So, Where Can You Take a Therapy Dog?

If you want to take your therapy dog to various locations and lend a helping hand, all you need is an invitation. You may find that individual service providers allow you to take your therapy dog places where a regular pet would not be welcome, but it depends on the circumstances.

There is no legally protected status for therapy dogs, but you may find they’re allowed in some of the following spaces:

  • Colleges: Therapy dogs have been proven highly beneficial for college students under stress, and many colleges are open to the idea. You may make an agreement with a college to bring your dog to the library or another public area once per week to interact with students.
  • Airplanes: Your therapy dog is not covered by the same laws that would enable service and emotional support dogs on planes. Some airlines may allow your therapy dog to travel with you as a pet, but this is rare.
  • Holiday accommodation: If you’re bringing your therapy dog to a location that requires you to travel, you may have to make special arrangements for accommodations. You might find your hotel or Airbnb allows well-behaved pets, but the venue reserves the right to tell you whether or not your dog is allowed.
  • Work: Whether your dog is allowed at work is entirely up to your employer. While service dogs are legally covered in the workplace, your therapy dog requires permission before entering the building. Your employer might be open to the idea of bringing your dog to the office on certain days to interact with employees.

Many laws concerning pet ownership and access vary from one state to another. While most regulations don’t cover therapy dogs, their obedient temperaments and excellent manners make them welcome in more places than you might imagine. Always double-check with a venue before bringing your therapy dog along. You might be pleasantly surprised at the reception.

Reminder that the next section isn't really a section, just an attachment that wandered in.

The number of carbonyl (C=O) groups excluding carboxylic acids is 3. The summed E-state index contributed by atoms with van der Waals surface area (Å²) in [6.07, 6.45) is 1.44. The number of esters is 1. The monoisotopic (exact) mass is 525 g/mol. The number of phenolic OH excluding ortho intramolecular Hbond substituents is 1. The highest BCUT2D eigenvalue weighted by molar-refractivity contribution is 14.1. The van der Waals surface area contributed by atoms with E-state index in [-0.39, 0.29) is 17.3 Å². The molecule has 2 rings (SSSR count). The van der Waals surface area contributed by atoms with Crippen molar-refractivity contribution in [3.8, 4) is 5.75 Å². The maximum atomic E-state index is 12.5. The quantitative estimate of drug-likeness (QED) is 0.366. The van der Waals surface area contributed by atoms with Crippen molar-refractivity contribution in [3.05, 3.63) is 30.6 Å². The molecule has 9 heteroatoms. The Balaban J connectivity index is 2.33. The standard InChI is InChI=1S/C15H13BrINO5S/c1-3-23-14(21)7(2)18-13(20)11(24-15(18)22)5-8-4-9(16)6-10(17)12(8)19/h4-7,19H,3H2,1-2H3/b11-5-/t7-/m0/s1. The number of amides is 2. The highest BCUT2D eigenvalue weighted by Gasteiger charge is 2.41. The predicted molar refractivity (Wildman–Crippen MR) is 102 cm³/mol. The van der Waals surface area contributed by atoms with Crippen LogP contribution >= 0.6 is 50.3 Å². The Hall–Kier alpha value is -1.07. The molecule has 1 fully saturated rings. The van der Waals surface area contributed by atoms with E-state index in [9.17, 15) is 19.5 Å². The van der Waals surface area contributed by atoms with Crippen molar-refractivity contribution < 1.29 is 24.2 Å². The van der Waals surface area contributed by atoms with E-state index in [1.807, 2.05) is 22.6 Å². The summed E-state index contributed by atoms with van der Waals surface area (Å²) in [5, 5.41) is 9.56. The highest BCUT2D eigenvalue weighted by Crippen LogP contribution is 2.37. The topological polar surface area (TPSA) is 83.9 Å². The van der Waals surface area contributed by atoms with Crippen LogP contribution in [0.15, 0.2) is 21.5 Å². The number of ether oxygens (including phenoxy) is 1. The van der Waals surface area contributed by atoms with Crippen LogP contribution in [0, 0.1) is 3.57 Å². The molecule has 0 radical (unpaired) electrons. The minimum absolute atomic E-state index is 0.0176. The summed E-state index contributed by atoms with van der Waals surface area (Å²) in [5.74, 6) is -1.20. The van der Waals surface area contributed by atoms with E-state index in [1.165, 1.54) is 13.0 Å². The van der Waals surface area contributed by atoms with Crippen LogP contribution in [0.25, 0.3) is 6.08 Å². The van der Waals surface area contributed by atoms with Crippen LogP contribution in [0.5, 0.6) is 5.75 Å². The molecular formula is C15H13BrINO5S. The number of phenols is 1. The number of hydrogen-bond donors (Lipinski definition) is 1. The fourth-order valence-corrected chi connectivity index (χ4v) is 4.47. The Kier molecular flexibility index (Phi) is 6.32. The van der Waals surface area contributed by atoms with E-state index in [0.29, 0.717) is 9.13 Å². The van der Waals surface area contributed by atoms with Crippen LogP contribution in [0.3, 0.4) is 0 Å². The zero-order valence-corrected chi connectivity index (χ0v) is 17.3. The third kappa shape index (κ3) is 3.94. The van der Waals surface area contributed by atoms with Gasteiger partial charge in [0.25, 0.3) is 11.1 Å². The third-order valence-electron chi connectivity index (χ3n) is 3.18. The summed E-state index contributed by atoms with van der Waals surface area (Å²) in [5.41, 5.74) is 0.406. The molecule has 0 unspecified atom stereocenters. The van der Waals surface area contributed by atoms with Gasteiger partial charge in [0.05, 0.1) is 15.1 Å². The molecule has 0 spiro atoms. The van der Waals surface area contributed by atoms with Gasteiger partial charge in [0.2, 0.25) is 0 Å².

Should You Train Your Dog to Be a Therapy Dog?

If your dog has a suitable temperament to be a good therapy dog, training him is an excellent option. Dogs with calm and pleasant temperaments enjoy meeting new people, and taking them to different environments is mentally stimulating.

Often, a canine good citizen (CGC) test is a prerequisite of therapy organizations, so it’s an excellent place to start. It covers all the basics required for a therapy dog, including the following:

  • Accepting a friendly stranger
  • Sitting calmly for petting
  • Walking through a crowd
  • Sitting and staying in place
  • Reaction to distractions
  • Calmness around other dogs
  • Obedience and coming to the handler when called

Once your dog has completed their CGC test, you may be ready to take the next step and become a therapy dog team.


Train Your Dog to Be a Therapy Dog With Off Leash K9 Training Maryland

If you think your dog has all the makings of an excellent therapy dog, training them will be incredibly rewarding. Off Leash Canine Training Maryland can help you turn your dog into a phenomenal therapy dog. We offer a canine good citizen preparation course and a therapy dog course assessed by our in-house Therapy Pets Unlimited evaluators. After our eight private lessons, we can evaluate you and your dog as a team for certification.

Our compassionate and knowledgeable trainers are here to help you one-on-one and can provide extra individual attention to help you achieve your goals, no matter your dog’s age, breed or size. Contact us to sign up for our therapy dog training course!


Posted in Blog, Therapy Dogs.